Want to Help Others Overcome Obstacles to God, the Gospel, and the Church?

Prepare The Way

A voice cries: “In the wilderness prepare the way of the LORD, make straight in the desert a highway for our God. Every valley shall be lifted up, and every mountain and hill be made low; the uneven ground shall become level, and the rough places a plain. And the glory of the LORD shall be revealed, and all flesh shall see it together, for the mouth of the LORD has spoken.”

-Isaiah 40:3-5

It was John the Baptist who prepared the way for the Lord, making straight a highway for God by preaching a message of repentance. He filled the valleys and lowered the mountains to make an even ground for Jesus to make his appearance in history. Recognizing the importance of this ministry,Jesus said, “Truly, I say to you, among those born of women there has risen no one greater than John the Baptist” (Matt. 11:11).

Jesus didn’t need John the Baptist. He could have done everything himself. But yet he chose to bestow upon John the great dignity of cooperating with him in preparing a path for his coming. And he gives us the same opportunity to cooperate with him when we proclaim and defend the Faith.For, like hills and valleys, many people face intellectual obstacles that prevent them from encountering Jesus and the Church.

Any Catholic who does apologetics with Protestants, for instance, can point to obstacles that keep them from seriously considering the Church. For example, Protestants often get hung up on Catholic teachings about Mary, or the Eucharist, or the papacy. Before a positive presentation of Catholicism can begin, it’s necessary to clear away such roadblocks.

Obstacles to God

Obstacles abound for unbelievers as well. “How can I believe in God,” they may object, “when there is so much evil in the world?”i No matter how many good arguments you present, they won’t be open to God’s existence until you deal with this first.

Others think that science is an obstacle to belief in God—that in order to be intellectually responsible they must reject God and embrace science. According to a 2011 study, this obstacle ranked third in a list of reasons why fifty-nine percent of young adult Christians disconnected themselves from church life after the age fifteen.ii

Obstacles to Jesus

People who don’t consider themselves atheists but are skeptical about Jesus face their own roadblocks to faith. For example, many can’t get past the suspicion that Jesus wasn’t a real historical person. Or that if he did exist, we don’t know much about him because the Gospels aren’t trustworthy sources of information about his life.

In the words of the late Christopher Hitchens and H.L. Mencken, “The New Testament is itself a highly dubious source,”iii and “a helter-skelter accumulation of more or less discordant documents.”iv Why believe in Jesus if we cannot be certain that he ever claimed to be God, or that he rose from the dead to vindicate those claims?

Obstacles to Christianity

Unbelievers also have a problem with Christianity in general. They presume that Christian faith is blind faith—belief without reasonable evidence—and that’s enough for them to discount it completely. Atheist Richard Dawkins writes, “Faith, being belief that isn’t based on evidence, is the principal vice of any religion.”v

Unbelievers are also repulsed by the idea that many Christians are hypocrites, or that religion does nothing but cause violence.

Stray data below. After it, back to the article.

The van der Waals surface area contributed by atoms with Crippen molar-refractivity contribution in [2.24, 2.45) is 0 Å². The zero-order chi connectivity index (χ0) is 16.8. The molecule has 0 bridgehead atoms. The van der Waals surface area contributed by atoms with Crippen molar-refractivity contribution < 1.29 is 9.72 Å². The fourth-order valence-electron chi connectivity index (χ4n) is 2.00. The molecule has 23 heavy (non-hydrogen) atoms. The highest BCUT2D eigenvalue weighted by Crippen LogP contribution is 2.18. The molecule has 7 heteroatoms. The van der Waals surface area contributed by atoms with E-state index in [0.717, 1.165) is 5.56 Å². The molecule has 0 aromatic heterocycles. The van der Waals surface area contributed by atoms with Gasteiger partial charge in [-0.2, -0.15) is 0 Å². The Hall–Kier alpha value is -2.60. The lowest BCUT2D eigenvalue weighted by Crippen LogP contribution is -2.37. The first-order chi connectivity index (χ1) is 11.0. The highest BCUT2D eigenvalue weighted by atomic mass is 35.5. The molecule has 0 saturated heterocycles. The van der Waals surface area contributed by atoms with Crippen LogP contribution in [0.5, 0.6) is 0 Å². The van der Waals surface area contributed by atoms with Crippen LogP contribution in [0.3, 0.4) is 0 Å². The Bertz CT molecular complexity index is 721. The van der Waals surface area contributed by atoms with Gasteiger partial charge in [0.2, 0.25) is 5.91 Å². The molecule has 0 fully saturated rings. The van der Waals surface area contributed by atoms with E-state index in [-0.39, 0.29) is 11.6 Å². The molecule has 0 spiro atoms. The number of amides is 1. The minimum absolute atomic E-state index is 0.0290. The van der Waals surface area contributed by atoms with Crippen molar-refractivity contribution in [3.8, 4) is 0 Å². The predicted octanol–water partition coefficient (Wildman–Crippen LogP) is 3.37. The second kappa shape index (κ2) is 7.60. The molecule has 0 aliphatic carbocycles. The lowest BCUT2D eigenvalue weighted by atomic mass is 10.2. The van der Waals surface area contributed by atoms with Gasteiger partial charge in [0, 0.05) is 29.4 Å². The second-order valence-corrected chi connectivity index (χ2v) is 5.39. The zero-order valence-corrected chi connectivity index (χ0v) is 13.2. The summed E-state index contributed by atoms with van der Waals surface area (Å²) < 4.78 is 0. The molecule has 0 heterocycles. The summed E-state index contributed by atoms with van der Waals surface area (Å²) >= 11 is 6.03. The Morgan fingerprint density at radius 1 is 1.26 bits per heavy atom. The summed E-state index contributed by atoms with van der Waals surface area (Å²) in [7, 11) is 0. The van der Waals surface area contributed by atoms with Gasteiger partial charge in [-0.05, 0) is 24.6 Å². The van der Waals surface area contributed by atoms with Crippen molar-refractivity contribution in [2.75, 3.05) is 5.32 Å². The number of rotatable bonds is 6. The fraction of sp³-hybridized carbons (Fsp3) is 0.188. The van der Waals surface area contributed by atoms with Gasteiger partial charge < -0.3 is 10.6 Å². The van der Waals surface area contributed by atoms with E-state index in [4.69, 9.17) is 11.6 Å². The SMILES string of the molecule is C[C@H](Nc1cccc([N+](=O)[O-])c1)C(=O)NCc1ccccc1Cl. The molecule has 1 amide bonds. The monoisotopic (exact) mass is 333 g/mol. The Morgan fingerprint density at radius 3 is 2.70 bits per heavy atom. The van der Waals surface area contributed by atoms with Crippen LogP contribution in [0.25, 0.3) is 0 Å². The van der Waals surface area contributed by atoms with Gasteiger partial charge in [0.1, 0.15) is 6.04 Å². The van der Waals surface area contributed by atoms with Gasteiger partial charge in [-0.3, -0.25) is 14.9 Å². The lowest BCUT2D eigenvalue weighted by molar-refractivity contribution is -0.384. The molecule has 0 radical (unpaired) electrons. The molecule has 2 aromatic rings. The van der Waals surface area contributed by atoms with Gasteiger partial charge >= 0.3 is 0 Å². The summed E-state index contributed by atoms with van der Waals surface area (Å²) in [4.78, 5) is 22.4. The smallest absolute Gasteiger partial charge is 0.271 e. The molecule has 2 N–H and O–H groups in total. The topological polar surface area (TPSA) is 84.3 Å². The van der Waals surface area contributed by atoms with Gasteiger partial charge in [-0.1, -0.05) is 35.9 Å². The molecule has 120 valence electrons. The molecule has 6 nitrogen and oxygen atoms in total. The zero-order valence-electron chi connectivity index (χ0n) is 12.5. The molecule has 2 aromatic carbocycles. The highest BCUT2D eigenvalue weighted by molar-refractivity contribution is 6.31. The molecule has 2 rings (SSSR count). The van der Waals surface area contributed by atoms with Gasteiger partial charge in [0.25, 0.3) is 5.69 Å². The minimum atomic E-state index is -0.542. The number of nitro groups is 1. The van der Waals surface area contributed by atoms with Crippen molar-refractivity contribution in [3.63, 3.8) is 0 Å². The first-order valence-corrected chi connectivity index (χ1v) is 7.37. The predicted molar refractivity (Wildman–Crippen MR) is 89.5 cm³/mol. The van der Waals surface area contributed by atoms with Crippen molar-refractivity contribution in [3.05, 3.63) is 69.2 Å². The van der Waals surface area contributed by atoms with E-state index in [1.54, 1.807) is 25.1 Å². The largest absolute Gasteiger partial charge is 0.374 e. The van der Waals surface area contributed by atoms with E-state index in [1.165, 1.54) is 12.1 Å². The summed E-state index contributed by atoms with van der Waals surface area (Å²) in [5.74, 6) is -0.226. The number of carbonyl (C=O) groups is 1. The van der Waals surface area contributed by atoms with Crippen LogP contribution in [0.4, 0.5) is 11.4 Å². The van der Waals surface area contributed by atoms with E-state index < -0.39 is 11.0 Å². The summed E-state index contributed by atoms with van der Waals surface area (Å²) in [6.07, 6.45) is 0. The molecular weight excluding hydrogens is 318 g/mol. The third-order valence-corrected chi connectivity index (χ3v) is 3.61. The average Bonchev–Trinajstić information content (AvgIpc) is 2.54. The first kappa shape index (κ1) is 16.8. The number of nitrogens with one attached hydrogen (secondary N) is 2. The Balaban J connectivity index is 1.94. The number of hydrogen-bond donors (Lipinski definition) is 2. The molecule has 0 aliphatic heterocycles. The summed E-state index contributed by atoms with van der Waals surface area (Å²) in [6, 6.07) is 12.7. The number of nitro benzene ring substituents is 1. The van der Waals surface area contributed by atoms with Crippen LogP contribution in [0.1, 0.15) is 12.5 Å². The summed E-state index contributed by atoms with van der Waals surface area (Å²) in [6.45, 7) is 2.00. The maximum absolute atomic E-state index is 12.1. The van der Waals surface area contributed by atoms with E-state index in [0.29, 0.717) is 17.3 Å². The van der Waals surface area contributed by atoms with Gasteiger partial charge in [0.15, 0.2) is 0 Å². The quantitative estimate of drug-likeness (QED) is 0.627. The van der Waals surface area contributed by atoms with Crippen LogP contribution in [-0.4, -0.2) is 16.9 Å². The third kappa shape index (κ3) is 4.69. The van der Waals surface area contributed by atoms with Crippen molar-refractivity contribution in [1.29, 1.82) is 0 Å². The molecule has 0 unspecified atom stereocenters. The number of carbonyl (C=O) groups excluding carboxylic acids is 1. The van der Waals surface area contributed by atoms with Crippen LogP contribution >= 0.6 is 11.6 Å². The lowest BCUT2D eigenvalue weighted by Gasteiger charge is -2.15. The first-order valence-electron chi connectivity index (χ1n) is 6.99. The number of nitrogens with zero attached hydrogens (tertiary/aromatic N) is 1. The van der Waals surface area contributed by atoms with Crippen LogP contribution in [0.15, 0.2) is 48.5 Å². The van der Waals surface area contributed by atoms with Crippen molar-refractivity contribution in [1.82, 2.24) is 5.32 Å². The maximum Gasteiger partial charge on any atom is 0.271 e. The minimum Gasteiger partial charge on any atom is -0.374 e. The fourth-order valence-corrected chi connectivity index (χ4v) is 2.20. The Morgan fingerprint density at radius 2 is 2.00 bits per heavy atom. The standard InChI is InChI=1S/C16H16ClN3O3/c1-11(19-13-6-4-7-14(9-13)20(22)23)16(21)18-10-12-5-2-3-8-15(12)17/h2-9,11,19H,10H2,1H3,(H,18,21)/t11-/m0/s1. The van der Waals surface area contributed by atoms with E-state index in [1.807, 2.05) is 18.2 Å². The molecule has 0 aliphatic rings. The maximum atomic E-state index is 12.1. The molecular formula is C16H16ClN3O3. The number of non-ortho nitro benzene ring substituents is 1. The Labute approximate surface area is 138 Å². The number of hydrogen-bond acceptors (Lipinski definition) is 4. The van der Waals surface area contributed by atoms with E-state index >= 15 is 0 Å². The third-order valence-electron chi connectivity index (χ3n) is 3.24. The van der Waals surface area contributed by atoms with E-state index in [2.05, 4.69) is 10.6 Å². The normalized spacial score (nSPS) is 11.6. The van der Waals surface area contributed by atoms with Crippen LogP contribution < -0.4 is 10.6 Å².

Obstacles to the Catholic Church

Unbelievers have their own beefs with the Catholic Church, different from those of Protestants(though sometimes they overlap). They may be turned off by the Church’s opposition to abortion and so-called same-sex marriage. “How can the Catholic Church be Christian,” so the argument goes, “when it doesn’t even respect the fundamental right of women to choose or of people to marry whom they love?”vi

Others can’t look past what they perceive as superstition in Catholic piety, or Church rules, rituals, scandals, and wealth. For some people, many or all of these obstacles are present, adding up to a mountain so big that no way to the Lord can be seen over it.

Obstacles to Truth

Sometimes people face an obstacle even more fundamental: the very reality of objective truth. They may say, “How can I believe in truth when so many people believe different things?” or “How can I believe in truth when it’s intolerant to tell someone he’s wrong?” A 2017 study identified this doubt in objective truth as a major reason why Millennials are abandoning God and Christianity.vii

As Allan Bloom, in his influential work The Closing of the American Mind,observed, “There is one thing a professor can be absolutely certain of: almost every student entering the university believes, or says he believes, that truth is relative.”viii

Some unbelievers go so far as even to doubt the trustworthiness of their senses, and thus doubt whether we can know that truth exists. (As one of my college classmates once asked me, “How do you know we’re not in the Matrix?” Not having any philosophical training at the time, I could only respond, “You’d know if I punched you in the mouth right now.”)

Even if a person does acknowledge the existence of truth, often it is only what he considers scientific truth to the exclusion of religious truth. Like Dawkins, he believes that religious truth is purely subjective and “a betrayal of the intellect.”ix He will probably not be very receptive to the gospel unless you prepare the way of truth first.

If you enjoyed this excerpt and want to learn how to help others overcome obstacles to God, and more, order your copy of Prepare The Way today!

Dec 28th 2018 Catholic Answers

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